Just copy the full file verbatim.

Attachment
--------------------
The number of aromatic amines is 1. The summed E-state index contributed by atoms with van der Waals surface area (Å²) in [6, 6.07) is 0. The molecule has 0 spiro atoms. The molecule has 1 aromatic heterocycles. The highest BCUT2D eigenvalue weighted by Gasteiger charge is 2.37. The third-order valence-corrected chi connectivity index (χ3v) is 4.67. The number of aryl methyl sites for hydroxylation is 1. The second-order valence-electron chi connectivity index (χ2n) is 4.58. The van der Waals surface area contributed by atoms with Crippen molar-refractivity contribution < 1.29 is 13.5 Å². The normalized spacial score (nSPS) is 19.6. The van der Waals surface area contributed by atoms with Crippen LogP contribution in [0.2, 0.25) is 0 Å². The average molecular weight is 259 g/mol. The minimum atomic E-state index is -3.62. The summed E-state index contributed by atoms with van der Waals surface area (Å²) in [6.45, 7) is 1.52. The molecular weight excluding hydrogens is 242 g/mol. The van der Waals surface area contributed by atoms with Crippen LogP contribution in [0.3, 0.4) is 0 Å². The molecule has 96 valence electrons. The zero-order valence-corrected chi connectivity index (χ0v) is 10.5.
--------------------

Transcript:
The number of aromatic amines is 1. The summed E-state index contributed by atoms with van der Waals surface area (Å²) in [6, 6.07) is 0. The molecule has 0 spiro atoms. The molecule has 1 aromatic heterocycles. The highest BCUT2D eigenvalue weighted by Gasteiger charge is 2.37. The third-order valence-corrected chi connectivity index (χ3v) is 4.67. The number of aryl methyl sites for hydroxylation is 1. The second-order valence-electron chi connectivity index (χ2n) is 4.58. The van der Waals surface area contributed by atoms with Crippen molar-refractivity contribution < 1.29 is 13.5 Å². The normalized spacial score (nSPS) is 19.6. The van der Waals surface area contributed by atoms with Crippen LogP contribution in [0.2, 0.25) is 0 Å². The average molecular weight is 259 g/mol. The minimum atomic E-state index is -3.62. The summed E-state index contributed by atoms with van der Waals surface area (Å²) in [6.45, 7) is 1.52. The molecular weight excluding hydrogens is 242 g/mol. The van der Waals surface area contributed by atoms with Crippen LogP contribution in [0.3, 0.4) is 0 Å². The molecule has 96 valence electrons. The zero-order valence-corrected chi connectivity index (χ0v) is 10.5.